The Ohio House is scheduled to vote today on two Republican-backed bills aimed at cracking down on cheaters fraudulently receiving food stamps, Medicaid and other assistance.
Supporters say the legislation will reduce fraud, save tax dollars and ensure help goes only to those in need.
Critics argue they would punish poor people.
"Both bills are aimed at identifying and reducing fraud ... to protect those resources and services for those who truly need it," said Brad Miller, spokesman for House Speaker Cliff Rosenberger, R-Clarksville.
Lisa Hamler-Fugitt, executive director of the Ohio Association of Foodbanks, said she supports efforts to crack down on fraud but argues that the administrative costs outweigh any potential benefit.
The state's own fiscal analysis on a bill to require photo ID cards to get food stamps appears to back her up with the following figures:
Cost of the new photo cards - $1 million to $2 million.
Annual operating cost - $1 million to $3 million.
Annual estimated savings - $0.
The bill's sponsor, Rep. Tim Schaffer, R-Lancaster, disputes Legislative Service Commission projections of no savings, saying that based on an earlier report on food stamp fraud by former President Barack Obama's administration, Ohio's program loses $26 million a year to cheating.
"The federal government pays half the administrative costs but even if we pay $1 million to potentially save $26 million isn't it worth it?" Schaffer asked.
Schaffer's House Bill 50 would require the addition of color photos on debit-like cards used by poor people to buy groceries through the federal food stamp program. He said he wants to keep food on the tables of poor families by keeping electronic benefit cards for the Supplemental Nutrition Assistance Program out of the hands of drug dealers and crooks looking to turn them into cash.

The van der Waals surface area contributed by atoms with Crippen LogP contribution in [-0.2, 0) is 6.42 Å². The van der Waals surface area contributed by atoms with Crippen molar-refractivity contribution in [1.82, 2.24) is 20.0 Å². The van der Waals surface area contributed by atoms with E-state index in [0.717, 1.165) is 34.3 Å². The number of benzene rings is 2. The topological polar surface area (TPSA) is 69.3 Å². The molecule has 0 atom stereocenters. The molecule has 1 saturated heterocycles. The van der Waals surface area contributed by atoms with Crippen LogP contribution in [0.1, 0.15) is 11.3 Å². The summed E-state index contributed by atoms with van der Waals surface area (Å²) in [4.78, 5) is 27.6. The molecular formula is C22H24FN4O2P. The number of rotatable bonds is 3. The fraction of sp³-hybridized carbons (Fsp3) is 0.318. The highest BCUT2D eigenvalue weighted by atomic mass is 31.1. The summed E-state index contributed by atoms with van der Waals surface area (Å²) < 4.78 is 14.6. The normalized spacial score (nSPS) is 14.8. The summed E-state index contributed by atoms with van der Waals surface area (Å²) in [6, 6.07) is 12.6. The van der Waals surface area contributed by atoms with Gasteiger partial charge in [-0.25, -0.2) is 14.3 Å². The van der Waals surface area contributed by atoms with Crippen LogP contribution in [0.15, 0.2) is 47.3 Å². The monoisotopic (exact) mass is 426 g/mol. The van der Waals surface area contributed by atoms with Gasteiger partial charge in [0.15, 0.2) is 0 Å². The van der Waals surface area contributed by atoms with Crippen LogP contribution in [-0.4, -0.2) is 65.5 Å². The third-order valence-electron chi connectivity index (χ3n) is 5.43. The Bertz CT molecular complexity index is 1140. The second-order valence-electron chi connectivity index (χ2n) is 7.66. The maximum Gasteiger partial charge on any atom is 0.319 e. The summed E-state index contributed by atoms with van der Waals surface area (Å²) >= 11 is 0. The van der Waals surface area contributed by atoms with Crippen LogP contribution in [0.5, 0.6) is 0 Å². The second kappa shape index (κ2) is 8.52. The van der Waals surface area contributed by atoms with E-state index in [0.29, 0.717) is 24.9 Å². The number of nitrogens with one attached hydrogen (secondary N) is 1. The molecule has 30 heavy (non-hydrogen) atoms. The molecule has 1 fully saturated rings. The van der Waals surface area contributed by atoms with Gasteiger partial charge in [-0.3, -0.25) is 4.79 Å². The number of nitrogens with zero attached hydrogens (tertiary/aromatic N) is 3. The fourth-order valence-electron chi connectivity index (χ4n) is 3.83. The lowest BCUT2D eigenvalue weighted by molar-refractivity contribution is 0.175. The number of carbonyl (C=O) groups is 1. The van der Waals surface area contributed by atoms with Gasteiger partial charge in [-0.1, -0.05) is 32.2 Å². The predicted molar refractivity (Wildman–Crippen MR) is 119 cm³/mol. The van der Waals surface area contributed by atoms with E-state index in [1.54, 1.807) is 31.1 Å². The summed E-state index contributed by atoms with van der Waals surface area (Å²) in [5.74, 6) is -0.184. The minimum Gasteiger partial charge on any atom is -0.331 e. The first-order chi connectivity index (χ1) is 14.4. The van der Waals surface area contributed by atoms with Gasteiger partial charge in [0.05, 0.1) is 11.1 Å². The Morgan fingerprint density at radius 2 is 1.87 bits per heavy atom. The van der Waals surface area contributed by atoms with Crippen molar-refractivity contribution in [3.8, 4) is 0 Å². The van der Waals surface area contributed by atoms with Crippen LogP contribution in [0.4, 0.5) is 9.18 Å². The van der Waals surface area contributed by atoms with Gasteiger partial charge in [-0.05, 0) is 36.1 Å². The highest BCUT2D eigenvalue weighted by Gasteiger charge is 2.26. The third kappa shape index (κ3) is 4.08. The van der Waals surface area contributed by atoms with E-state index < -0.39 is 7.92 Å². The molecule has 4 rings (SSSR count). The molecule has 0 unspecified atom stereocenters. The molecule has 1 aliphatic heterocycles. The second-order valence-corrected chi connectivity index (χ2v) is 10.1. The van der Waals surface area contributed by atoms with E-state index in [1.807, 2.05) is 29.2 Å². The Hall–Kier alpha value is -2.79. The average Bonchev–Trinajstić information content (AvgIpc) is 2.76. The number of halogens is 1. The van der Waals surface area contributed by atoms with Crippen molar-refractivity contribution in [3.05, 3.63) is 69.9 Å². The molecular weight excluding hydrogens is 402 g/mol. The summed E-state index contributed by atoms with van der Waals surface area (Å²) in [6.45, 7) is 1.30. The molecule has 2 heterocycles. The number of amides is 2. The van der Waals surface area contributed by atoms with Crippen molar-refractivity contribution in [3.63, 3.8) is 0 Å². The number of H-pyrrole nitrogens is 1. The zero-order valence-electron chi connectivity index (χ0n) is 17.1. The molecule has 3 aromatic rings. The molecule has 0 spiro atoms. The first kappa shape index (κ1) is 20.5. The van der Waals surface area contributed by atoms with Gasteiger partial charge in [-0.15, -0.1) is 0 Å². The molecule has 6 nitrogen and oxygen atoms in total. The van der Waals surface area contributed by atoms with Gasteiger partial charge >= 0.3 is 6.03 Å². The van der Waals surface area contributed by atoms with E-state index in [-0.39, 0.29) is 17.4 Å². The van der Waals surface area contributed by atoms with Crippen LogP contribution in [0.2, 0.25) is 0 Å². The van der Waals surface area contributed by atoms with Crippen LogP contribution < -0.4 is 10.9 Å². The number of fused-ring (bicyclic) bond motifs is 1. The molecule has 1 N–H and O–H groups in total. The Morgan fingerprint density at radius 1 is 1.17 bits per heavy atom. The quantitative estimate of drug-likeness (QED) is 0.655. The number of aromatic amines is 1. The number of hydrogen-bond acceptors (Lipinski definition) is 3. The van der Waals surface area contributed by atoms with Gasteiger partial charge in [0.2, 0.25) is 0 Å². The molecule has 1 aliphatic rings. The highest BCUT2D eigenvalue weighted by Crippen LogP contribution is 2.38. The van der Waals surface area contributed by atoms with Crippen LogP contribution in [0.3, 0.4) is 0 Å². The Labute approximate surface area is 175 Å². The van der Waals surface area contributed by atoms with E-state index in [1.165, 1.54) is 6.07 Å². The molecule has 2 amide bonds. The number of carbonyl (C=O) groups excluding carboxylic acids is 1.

An amendment to the bill also offsets cost by allowing the use of driver's license photos already available from the Ohio Department of Motor Vehicles.
Critics note that food stamp cards are issued for an entire household, not a single person, so a photo would not represent all authorized users of a card. Also, about a third of beneficiaries are elderly or disabled and legally allow a caregiver to buy their groceries.
The legislation includes exemptions for residents age 60 or older, those who are disabled, victims of domestic violence or residents who have religious objections to being photographed.
Under the measure, stores would not be required to block sales from those using someone else’s card. Instead, a phone number and website address would be included on the back of those cards and retailers asked to report suspicious transactions.
Critics point out that with automated and self-serve check-outs, cashiers often won't see pictures on food stamp cards. And even if they did, few may report suspected abuse.
The second bill, House Bill 119, would require state agencies to cross-check the names of millions of food stamp and Medicaid beneficiaries with records of lottery winners, immigration status, earned and unearned income, real estate, incarceration and other states’ benefit programs. The checks would be conducted four times a year.
"Right now we check once a year, but people's situations change and they don't" always report changes in income that affect their eligibility, said one of the bill's sponsors, Rep. Michael Henne, R-Clayton.
"We're not trying to take money away from anyone" entitled to receive it.
A fiscal analysis of the bill found "a minimal increase in administrative costs" and did not project any savings by eliminating fraud.
About 1.5 million Ohioans receive food stamps and more than 3 million are on Medicaid.